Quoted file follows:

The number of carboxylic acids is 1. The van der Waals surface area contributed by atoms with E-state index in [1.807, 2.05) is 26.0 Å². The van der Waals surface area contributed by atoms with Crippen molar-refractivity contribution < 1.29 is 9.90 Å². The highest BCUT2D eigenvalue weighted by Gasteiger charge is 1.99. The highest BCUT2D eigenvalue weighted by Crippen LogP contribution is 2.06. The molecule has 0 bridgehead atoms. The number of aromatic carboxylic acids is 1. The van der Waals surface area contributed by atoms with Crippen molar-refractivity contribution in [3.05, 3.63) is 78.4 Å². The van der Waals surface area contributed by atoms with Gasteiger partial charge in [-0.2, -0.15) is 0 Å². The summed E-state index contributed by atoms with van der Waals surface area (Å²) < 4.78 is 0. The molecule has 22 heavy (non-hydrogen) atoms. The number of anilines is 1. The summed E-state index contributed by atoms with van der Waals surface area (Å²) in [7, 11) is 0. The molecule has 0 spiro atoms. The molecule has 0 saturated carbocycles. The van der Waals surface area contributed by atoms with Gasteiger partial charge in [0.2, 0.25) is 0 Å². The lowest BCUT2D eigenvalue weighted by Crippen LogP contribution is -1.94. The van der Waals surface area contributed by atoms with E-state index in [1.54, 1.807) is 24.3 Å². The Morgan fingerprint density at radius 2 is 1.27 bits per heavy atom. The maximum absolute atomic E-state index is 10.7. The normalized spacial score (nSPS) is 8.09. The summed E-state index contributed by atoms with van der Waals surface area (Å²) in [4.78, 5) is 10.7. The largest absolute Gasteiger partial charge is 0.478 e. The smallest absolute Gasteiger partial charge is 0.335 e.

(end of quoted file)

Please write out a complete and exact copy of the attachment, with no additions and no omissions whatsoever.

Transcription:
The number of carboxylic acids is 1. The van der Waals surface area contributed by atoms with E-state index in [1.807, 2.05) is 26.0 Å². The van der Waals surface area contributed by atoms with Crippen molar-refractivity contribution < 1.29 is 9.90 Å². The highest BCUT2D eigenvalue weighted by Gasteiger charge is 1.99. The highest BCUT2D eigenvalue weighted by Crippen LogP contribution is 2.06. The molecule has 0 bridgehead atoms. The number of aromatic carboxylic acids is 1. The van der Waals surface area contributed by atoms with Crippen molar-refractivity contribution in [3.05, 3.63) is 78.4 Å². The van der Waals surface area contributed by atoms with Gasteiger partial charge in [-0.2, -0.15) is 0 Å². The summed E-state index contributed by atoms with van der Waals surface area (Å²) < 4.78 is 0. The molecule has 22 heavy (non-hydrogen) atoms. The number of anilines is 1. The summed E-state index contributed by atoms with van der Waals surface area (Å²) in [7, 11) is 0. The molecule has 0 spiro atoms. The molecule has 0 saturated carbocycles. The van der Waals surface area contributed by atoms with Gasteiger partial charge in [0.2, 0.25) is 0 Å². The lowest BCUT2D eigenvalue weighted by Crippen LogP contribution is -1.94. The van der Waals surface area contributed by atoms with E-state index in [1.54, 1.807) is 24.3 Å². The Morgan fingerprint density at radius 2 is 1.27 bits per heavy atom. The maximum absolute atomic E-state index is 10.7. The normalized spacial score (nSPS) is 8.09. The summed E-state index contributed by atoms with van der Waals surface area (Å²) in [4.78, 5) is 10.7. The largest absolute Gasteiger partial charge is 0.478 e. The smallest absolute Gasteiger partial charge is 0.335 e.